This wonderful little streamer is called a "CB Stocker" by New Jersey tier Chally Bates, that's like Charlie without the "R". He came up with the pattern when he was 14 years old, specifically for catching stocked trout. Chally is now somewhere north of 70 and his pattern has fooled untold numbers of trout.
Although you can use any streamer hook, I really like the proportions of a Dai-Riki #700, here a size 10. Begin by mashing the barb, then firmly securing the hook in your tying vise. This pattern is traditionally tied with a white floss body, which looks just great but I've found it much easier to build up a body out of heavy 210 Denier white Uni-thread.
Start the thread on the hook shank, leaving a good amount of space behind the eye. Take a few wraps and then snip off the tag, then take a few more wraps to cover whatever's left showing.
For ribbing, snip a 6 inch piece of extra-small mylar tinsel free from the spool. This is the silver and gold stuff so I'm going to tie in the mylar with the gold side facing out but silver will show on the final pattern. Take wraps rearward to halfway between the point and the barb and then start back up the hook shank. Notice with each successive, adjacent wrap, the thread wants to cord up more and more. This is because you're actually twisting the thread with every wrap you take. Create another layer of corded thread wraps down the shank to build up the body a little more. Now give your bobbin a good counter clockwise spin which will untwist and flatten your thread. Notice how it resembles floss when it's untwisted like this. You need to do a counter clockwise spin every 3 or 4 turns in order to keep the thread flat. Continue this type of wrap all the way up the shank to the tie-in point. Now you're done with the heavy white thread so do a 3 or 4 turn whip finish to anchor it and then snip it off close.
For the remainder of the fly, we're going to use black 70 Denier Ultra thread. Start the black thread on the hook shank at the tie-in point and get it firmly secured before snipping the tag end off. If you have a rotary vise, place the bobbin in the cradle and then get hold of the mylar tinsel. Again, the silver side should be facing out. Begin making even open spiral wraps up the shank. You can see why a rotary vise makes this job easy. When you reach the tie-in point, firmly secure the tinsel with a few tight wraps of tying thread. You can then snip the remainder of the tinsel off close.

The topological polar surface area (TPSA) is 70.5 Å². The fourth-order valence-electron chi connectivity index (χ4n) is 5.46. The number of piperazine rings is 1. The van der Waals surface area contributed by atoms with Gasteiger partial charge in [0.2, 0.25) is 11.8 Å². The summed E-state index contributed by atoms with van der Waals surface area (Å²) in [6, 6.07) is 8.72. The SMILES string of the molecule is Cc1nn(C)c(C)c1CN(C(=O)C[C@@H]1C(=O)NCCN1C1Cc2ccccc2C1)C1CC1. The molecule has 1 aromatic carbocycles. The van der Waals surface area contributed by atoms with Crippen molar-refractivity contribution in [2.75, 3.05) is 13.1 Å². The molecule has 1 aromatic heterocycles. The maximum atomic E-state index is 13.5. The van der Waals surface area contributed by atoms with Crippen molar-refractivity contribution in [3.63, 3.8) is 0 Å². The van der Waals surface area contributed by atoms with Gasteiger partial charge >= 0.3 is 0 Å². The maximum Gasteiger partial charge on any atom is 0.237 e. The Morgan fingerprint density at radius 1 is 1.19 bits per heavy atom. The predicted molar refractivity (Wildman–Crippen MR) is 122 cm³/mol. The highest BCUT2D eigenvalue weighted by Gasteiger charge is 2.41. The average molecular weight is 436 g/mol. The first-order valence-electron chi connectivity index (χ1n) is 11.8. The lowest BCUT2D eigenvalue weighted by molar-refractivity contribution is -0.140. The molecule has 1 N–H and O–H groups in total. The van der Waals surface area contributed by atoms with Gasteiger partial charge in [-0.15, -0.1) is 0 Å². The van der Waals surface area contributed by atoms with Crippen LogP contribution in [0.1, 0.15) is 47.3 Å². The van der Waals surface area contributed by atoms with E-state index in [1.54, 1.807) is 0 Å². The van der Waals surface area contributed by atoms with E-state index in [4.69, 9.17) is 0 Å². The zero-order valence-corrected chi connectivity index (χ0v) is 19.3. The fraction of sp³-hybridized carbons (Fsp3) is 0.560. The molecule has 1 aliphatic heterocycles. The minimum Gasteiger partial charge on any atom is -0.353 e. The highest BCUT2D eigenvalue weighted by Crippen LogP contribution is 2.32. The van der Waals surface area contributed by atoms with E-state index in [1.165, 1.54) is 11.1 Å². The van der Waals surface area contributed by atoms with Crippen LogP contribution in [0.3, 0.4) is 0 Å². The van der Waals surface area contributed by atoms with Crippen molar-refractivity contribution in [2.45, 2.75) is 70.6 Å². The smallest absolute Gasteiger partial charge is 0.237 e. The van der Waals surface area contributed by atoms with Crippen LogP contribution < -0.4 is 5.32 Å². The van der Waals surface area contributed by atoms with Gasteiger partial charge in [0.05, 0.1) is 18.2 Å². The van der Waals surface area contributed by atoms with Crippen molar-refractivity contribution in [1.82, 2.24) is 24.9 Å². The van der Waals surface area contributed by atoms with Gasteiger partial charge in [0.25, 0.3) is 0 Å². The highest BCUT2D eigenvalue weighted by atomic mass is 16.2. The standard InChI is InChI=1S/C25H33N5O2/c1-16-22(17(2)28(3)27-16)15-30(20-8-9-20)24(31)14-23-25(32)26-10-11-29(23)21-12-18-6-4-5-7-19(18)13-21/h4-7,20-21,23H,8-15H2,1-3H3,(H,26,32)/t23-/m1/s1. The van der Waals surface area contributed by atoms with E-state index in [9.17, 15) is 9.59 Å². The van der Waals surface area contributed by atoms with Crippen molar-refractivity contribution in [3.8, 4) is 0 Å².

A white marabou blood is used to create the wing. I like the ones that are fuzzy, right out to the tips, but these are hard to find. You can use stringy-tipped ones but they look better if you rip the tips off. Whatever feather you use, I highly recommend wetting it before tying it in. Either saliva or water will work. With the feather moistened, measure it to form a wing that extends just past the hook bend. Tie in the wing with a couple wraps right on top of each other, making sure the wing stays on top of the hook shank. Lift the wing up and take one wrap behind it, around the hook shank and then one or two under the butts. These wraps will help the wing to stay on top of the hook. Now, using the hook eye as a guide, make an angled cut back towards the thread wraps, be careful not to cut them.
Turning the hook upside down makes the next step much easier. From a red saddle hackle, strip about a half inch segment of the fuzzy lower fibers free from the stem. Try to keep their tips aligned as best you can. Once again, wetting the fibers really helps with tie-in. Measure them to form a throat that's about the same length as the body of the fly. I like to snip the excess off before I tie the throat in, but you don't have to. Secure the fibers with several tight turns of tying thread.
With this done, return the hook to it's upright position. To finish the head, start low, down by the hook eye and work up, then fill in any gaps or low spots that remain. Finally, do a 5 or 6 turn whip finish and snip or cut your tying thread free.
I like to apply the head cement with a bodkin. One coat's ok, but two generally looks better. And that's Chally Bate's CD Stocker. This little beauty has saved many a day when nothing else seems to work.